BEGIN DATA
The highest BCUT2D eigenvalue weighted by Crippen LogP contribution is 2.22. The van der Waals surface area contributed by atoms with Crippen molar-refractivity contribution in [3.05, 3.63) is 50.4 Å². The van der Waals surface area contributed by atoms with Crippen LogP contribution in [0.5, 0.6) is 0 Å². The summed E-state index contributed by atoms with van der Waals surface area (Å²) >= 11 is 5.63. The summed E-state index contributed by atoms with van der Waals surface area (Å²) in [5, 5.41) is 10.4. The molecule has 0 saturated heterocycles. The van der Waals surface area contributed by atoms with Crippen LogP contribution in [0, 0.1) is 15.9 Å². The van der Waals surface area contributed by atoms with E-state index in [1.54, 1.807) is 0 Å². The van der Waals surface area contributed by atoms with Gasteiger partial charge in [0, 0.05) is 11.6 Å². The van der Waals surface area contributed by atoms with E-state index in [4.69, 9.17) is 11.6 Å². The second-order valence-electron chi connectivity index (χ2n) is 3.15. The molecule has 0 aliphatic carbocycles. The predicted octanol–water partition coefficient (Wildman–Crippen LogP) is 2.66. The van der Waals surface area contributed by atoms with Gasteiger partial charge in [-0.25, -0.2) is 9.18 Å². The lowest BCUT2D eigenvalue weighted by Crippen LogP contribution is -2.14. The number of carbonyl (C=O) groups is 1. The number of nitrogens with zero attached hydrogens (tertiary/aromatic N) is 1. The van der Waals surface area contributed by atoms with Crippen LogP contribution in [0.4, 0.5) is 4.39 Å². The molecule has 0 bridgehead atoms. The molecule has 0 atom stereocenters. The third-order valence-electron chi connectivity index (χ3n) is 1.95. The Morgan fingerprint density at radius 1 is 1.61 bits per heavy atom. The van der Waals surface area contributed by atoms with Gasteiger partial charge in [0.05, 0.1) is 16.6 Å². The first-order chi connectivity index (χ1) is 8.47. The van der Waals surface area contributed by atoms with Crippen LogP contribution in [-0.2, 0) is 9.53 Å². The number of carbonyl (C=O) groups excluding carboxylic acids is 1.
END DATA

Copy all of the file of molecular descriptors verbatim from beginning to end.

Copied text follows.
The highest BCUT2D eigenvalue weighted by Crippen LogP contribution is 2.22. The van der Waals surface area contributed by atoms with Crippen molar-refractivity contribution in [3.05, 3.63) is 50.4 Å². The van der Waals surface area contributed by atoms with Crippen LogP contribution in [0.5, 0.6) is 0 Å². The summed E-state index contributed by atoms with van der Waals surface area (Å²) >= 11 is 5.63. The summed E-state index contributed by atoms with van der Waals surface area (Å²) in [5, 5.41) is 10.4. The molecule has 0 saturated heterocycles. The van der Waals surface area contributed by atoms with Crippen LogP contribution in [0, 0.1) is 15.9 Å². The van der Waals surface area contributed by atoms with E-state index in [1.54, 1.807) is 0 Å². The van der Waals surface area contributed by atoms with Gasteiger partial charge in [0, 0.05) is 11.6 Å². The van der Waals surface area contributed by atoms with E-state index in [4.69, 9.17) is 11.6 Å². The second-order valence-electron chi connectivity index (χ2n) is 3.15. The molecule has 0 aliphatic carbocycles. The predicted octanol–water partition coefficient (Wildman–Crippen LogP) is 2.66. The van der Waals surface area contributed by atoms with Gasteiger partial charge in [-0.25, -0.2) is 9.18 Å². The lowest BCUT2D eigenvalue weighted by Crippen LogP contribution is -2.14. The number of carbonyl (C=O) groups is 1. The number of nitrogens with zero attached hydrogens (tertiary/aromatic N) is 1. The van der Waals surface area contributed by atoms with Crippen LogP contribution in [0.4, 0.5) is 4.39 Å². The molecule has 0 bridgehead atoms. The molecule has 0 atom stereocenters. The third-order valence-electron chi connectivity index (χ3n) is 1.95. The Morgan fingerprint density at radius 1 is 1.61 bits per heavy atom. The van der Waals surface area contributed by atoms with Gasteiger partial charge in [0.05, 0.1) is 16.6 Å². The first-order chi connectivity index (χ1) is 8.47. The van der Waals surface area contributed by atoms with Crippen LogP contribution in [-0.2, 0) is 9.53 Å². The number of carbonyl (C=O) groups excluding carboxylic acids is 1.